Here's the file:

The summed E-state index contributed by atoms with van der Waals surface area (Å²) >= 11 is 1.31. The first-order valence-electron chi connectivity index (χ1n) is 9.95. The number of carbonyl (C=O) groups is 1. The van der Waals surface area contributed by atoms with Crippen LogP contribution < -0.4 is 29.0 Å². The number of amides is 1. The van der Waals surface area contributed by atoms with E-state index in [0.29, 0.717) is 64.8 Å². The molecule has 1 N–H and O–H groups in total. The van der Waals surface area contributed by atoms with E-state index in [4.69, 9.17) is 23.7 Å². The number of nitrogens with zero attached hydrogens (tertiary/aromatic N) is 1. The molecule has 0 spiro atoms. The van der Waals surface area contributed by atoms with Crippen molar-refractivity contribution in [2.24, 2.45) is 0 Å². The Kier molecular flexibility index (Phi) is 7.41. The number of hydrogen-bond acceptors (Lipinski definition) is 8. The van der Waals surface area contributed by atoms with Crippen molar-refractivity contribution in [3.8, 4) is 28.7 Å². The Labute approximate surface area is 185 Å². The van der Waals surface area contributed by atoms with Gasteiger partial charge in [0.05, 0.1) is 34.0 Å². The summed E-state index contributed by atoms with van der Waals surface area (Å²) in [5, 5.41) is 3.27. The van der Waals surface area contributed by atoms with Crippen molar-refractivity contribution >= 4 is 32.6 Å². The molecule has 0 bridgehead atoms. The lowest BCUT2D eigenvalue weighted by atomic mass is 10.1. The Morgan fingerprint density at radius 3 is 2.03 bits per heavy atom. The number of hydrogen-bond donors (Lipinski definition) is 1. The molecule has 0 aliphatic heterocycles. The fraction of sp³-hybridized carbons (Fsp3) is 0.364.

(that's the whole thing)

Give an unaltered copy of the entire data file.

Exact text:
The summed E-state index contributed by atoms with van der Waals surface area (Å²) >= 11 is 1.31. The first-order valence-electron chi connectivity index (χ1n) is 9.95. The number of carbonyl (C=O) groups is 1. The van der Waals surface area contributed by atoms with Crippen LogP contribution < -0.4 is 29.0 Å². The number of amides is 1. The van der Waals surface area contributed by atoms with E-state index in [0.29, 0.717) is 64.8 Å². The molecule has 1 N–H and O–H groups in total. The van der Waals surface area contributed by atoms with E-state index in [4.69, 9.17) is 23.7 Å². The number of nitrogens with zero attached hydrogens (tertiary/aromatic N) is 1. The molecule has 0 spiro atoms. The van der Waals surface area contributed by atoms with Crippen molar-refractivity contribution in [2.24, 2.45) is 0 Å². The Kier molecular flexibility index (Phi) is 7.41. The number of hydrogen-bond acceptors (Lipinski definition) is 8. The van der Waals surface area contributed by atoms with Crippen molar-refractivity contribution in [3.8, 4) is 28.7 Å². The Labute approximate surface area is 185 Å². The van der Waals surface area contributed by atoms with Gasteiger partial charge in [0.05, 0.1) is 34.0 Å². The summed E-state index contributed by atoms with van der Waals surface area (Å²) in [5, 5.41) is 3.27. The van der Waals surface area contributed by atoms with Crippen molar-refractivity contribution >= 4 is 32.6 Å². The molecule has 0 bridgehead atoms. The lowest BCUT2D eigenvalue weighted by atomic mass is 10.1. The Morgan fingerprint density at radius 3 is 2.03 bits per heavy atom. The number of hydrogen-bond donors (Lipinski definition) is 1. The molecule has 0 aliphatic heterocycles. The fraction of sp³-hybridized carbons (Fsp3) is 0.364.